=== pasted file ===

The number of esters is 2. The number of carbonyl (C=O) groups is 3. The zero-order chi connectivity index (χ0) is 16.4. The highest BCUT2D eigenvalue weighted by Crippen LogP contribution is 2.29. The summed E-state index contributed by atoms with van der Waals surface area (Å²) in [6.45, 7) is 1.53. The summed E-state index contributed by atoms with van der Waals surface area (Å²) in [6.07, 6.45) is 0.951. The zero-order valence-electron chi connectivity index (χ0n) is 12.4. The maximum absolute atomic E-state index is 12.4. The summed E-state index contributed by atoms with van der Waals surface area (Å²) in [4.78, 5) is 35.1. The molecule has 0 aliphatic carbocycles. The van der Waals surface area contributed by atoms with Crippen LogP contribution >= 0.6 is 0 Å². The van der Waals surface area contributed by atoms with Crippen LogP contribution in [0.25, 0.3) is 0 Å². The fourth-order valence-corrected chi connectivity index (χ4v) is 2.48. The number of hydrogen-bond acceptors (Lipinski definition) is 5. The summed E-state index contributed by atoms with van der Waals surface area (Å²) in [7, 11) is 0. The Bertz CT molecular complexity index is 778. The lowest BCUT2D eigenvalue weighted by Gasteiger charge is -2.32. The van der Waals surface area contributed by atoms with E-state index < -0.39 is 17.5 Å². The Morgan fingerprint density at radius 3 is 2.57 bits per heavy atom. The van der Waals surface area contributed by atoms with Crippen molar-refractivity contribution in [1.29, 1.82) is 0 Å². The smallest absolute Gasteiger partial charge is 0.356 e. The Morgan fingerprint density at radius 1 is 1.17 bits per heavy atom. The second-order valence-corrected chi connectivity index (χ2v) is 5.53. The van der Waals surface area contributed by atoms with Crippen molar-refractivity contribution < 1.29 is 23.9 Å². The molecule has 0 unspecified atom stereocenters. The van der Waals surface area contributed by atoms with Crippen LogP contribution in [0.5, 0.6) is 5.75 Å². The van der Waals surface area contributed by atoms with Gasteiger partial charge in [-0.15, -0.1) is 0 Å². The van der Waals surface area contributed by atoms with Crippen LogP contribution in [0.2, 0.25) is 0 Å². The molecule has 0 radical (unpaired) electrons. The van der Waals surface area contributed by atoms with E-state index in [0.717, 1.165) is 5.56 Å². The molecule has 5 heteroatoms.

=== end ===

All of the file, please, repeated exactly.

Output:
The number of esters is 2. The number of carbonyl (C=O) groups is 3. The zero-order chi connectivity index (χ0) is 16.4. The highest BCUT2D eigenvalue weighted by Crippen LogP contribution is 2.29. The summed E-state index contributed by atoms with van der Waals surface area (Å²) in [6.45, 7) is 1.53. The summed E-state index contributed by atoms with van der Waals surface area (Å²) in [6.07, 6.45) is 0.951. The zero-order valence-electron chi connectivity index (χ0n) is 12.4. The maximum absolute atomic E-state index is 12.4. The summed E-state index contributed by atoms with van der Waals surface area (Å²) in [4.78, 5) is 35.1. The molecule has 0 aliphatic carbocycles. The van der Waals surface area contributed by atoms with Crippen LogP contribution >= 0.6 is 0 Å². The van der Waals surface area contributed by atoms with Crippen LogP contribution in [0.25, 0.3) is 0 Å². The fourth-order valence-corrected chi connectivity index (χ4v) is 2.48. The number of hydrogen-bond acceptors (Lipinski definition) is 5. The summed E-state index contributed by atoms with van der Waals surface area (Å²) in [7, 11) is 0. The Bertz CT molecular complexity index is 778. The lowest BCUT2D eigenvalue weighted by Gasteiger charge is -2.32. The van der Waals surface area contributed by atoms with E-state index < -0.39 is 17.5 Å². The Morgan fingerprint density at radius 3 is 2.57 bits per heavy atom. The van der Waals surface area contributed by atoms with Crippen molar-refractivity contribution in [1.29, 1.82) is 0 Å². The smallest absolute Gasteiger partial charge is 0.356 e. The Morgan fingerprint density at radius 1 is 1.17 bits per heavy atom. The second-order valence-corrected chi connectivity index (χ2v) is 5.53. The van der Waals surface area contributed by atoms with Crippen molar-refractivity contribution < 1.29 is 23.9 Å². The molecule has 0 unspecified atom stereocenters. The van der Waals surface area contributed by atoms with Crippen LogP contribution in [0.5, 0.6) is 5.75 Å². The van der Waals surface area contributed by atoms with Gasteiger partial charge in [-0.15, -0.1) is 0 Å². The van der Waals surface area contributed by atoms with Crippen LogP contribution in [0.2, 0.25) is 0 Å². The molecule has 0 radical (unpaired) electrons. The van der Waals surface area contributed by atoms with E-state index in [0.717, 1.165) is 5.56 Å². The molecule has 5 heteroatoms.